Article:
Flooding continues across western New Brunswick
Historical and near-historical high water levels
Flooding continued to be a major problem across parts of western New Brunswick on Saturday.
River Watch 2012 and the Department of Public Safety's New Brunswick Emergency Measures Organization issued a water level warning Saturday.
It warned New Brunswickers near water flows to be vigilant. "Residents living and working along streams, tributaries and rivers are advised to remain on alert for the prospect of ice jams."
The emergency service also said that people in flood-prone areas should secure their properties.
The key areas of concern were Perth-Andover, where 500 low-lying residents were evacuated, as well as Tobique First Nation, Woodstock and Fredericton.
River Watch said that all other areas are now below flood stage and water levels will continue to decline over the next several days.
In Fredericton, the water level was at 6.8 metres on Saturday, and was expected to begin to decline by Sunday. Further down the river, levels were expected to fluctuate over the next few days without reaching flood levels.
Water levels in Clair are expected to remain high until Sunday.
Eight road closures related to flooding were also listed by New Brunswick Transportation and Infrastructure Saturday, with two in Bathurst, two in Fredericton and four in Edmundston.
Water levels continued to slowly recede on Saturday in the village of Perth-Andover, a small western New Brunswick community of 1,770 people that declared a state of emergency Friday around noon because of flooding.
But water levels remained above flood stage due to an ice jam. Much of the water around town was frozen on the surface Saturday and started to break up, making a cracking sound that could be heard throughout the village.
According to the Red Cross, the village has so far registered 212 evacuees, including 58 children, but others may have self-evacuated. Of those, 68 people are staying in motels and 144 with family and friends in the area.
Residents were making frequent comparisons to the flood of 1987, which knocked out a railroad bridge on the St. John River, and prompted the province to lift the road bridge and relocate many homes.
The current flood reached a level almost a metre higher than the 1987 flood.
Perth-Andover CAO Dan Dionne said that both flooding events were called "one in 100 years," even though they were only 25 years apart. But with the water receding, he expressed optimism.
Cooler temperatures have meant that less water is flowing into the river from streams and brooks, meaning the worst is likely over. But the cooler temperatures also mean that the ice jam is not melting or breaking up quickly.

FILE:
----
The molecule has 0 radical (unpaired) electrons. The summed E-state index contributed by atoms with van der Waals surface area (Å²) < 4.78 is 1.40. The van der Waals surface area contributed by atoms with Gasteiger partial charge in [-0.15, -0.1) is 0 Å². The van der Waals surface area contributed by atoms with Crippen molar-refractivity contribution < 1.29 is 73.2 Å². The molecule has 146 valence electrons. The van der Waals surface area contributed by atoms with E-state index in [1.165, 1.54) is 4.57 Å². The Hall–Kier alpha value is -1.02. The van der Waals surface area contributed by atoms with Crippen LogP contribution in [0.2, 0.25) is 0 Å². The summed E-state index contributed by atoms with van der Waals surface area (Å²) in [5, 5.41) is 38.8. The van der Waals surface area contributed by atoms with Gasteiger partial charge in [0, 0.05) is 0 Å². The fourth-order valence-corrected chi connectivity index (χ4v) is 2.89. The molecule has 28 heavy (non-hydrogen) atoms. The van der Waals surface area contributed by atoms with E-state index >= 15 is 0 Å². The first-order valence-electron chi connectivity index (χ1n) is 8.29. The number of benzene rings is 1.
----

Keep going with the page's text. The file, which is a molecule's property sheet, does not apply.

Evacuations continued Saturday morning. Crews have been using boats and helicopters to get more than 500 people out of their homes and away from the flooding.
Ricky Nicholson, the fire chief in nearby Woodstock, sent his crews to Perth-Andover yesterday to help. He said he worries that Woodstock will also flood.
Water also remained above the flood stage in Woodstock and is expected to diminish gradually on Sunday.
"There were some taken by boat, a few taken by helicopter yesterday afternoon. It was quite an event," he said. "I'll talk with Chief Walker in Perth and see what else I can set up for resources and go from there."
Nicholson also said that there is widespread property damage in Perth-Andover but can't yet say how much.
Water levels went down about 60 centimetres overnight, but an ice jam remains in place, said the town's mayor, Rick Beaulieu. They were just below road level on Riverside Drive, which runs through the centre of town, at midday.
The St. John River continued its rapid flow and is filled with chunks of ice. The temperatures have gone down, meaning the ice won't melt as quickly. But there is a chance the water could come up again.
The local high school and elementary school have been flooded and won't open on Monday.
The local hospital remains closed and 21 patients were evacuated to the Upper River Valley Hospital in Waterville, Grand Falls General Hospital and Victoria Glen Manor until further notice.
Residents of the Tobique First Nation were also evacuated and transported to safe locations. Local authorities, New Brunswick EMO, Red Cross and other organizations were working to care for evacuated residents.
Premier David Alward flew over the flood-affected areas on Friday with Public Safety Minister Robert Trevors. Alward said he wanted to visit the community and speak with the residents and the emergency crews.
On Thursday night, a Canadian Forces Cormorant helicopter rescued three people and two dogs from a Bathurst area home that was surrounded by flood waters.